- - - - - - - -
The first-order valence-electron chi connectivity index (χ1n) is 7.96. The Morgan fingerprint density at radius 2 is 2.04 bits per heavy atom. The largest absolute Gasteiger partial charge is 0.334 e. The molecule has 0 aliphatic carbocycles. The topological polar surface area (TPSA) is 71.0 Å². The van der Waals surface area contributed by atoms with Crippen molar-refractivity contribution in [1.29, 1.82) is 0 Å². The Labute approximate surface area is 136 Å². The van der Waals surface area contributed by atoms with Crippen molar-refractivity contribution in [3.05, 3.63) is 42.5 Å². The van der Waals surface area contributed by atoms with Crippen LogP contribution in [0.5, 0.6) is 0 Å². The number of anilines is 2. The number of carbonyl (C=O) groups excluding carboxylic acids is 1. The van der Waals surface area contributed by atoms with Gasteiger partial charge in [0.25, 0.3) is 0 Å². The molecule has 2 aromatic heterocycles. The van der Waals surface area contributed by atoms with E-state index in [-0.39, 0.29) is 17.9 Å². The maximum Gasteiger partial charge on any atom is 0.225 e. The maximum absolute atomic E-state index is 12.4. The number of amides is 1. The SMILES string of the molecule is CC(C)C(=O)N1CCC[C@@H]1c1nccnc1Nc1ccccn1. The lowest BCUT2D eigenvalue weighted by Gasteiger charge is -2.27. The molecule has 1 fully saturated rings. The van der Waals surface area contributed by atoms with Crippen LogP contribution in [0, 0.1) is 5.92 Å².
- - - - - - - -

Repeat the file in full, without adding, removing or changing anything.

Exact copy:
The first-order valence-electron chi connectivity index (χ1n) is 7.96. The Morgan fingerprint density at radius 2 is 2.04 bits per heavy atom. The largest absolute Gasteiger partial charge is 0.334 e. The molecule has 0 aliphatic carbocycles. The topological polar surface area (TPSA) is 71.0 Å². The van der Waals surface area contributed by atoms with Crippen molar-refractivity contribution in [1.29, 1.82) is 0 Å². The Labute approximate surface area is 136 Å². The van der Waals surface area contributed by atoms with Crippen molar-refractivity contribution in [3.05, 3.63) is 42.5 Å². The van der Waals surface area contributed by atoms with Crippen LogP contribution in [0.5, 0.6) is 0 Å². The number of anilines is 2. The number of carbonyl (C=O) groups excluding carboxylic acids is 1. The van der Waals surface area contributed by atoms with Gasteiger partial charge in [0.25, 0.3) is 0 Å². The molecule has 2 aromatic heterocycles. The van der Waals surface area contributed by atoms with E-state index in [-0.39, 0.29) is 17.9 Å². The maximum Gasteiger partial charge on any atom is 0.225 e. The maximum absolute atomic E-state index is 12.4. The number of amides is 1. The SMILES string of the molecule is CC(C)C(=O)N1CCC[C@@H]1c1nccnc1Nc1ccccn1. The lowest BCUT2D eigenvalue weighted by Gasteiger charge is -2.27. The molecule has 1 fully saturated rings. The van der Waals surface area contributed by atoms with Crippen LogP contribution in [0, 0.1) is 5.92 Å².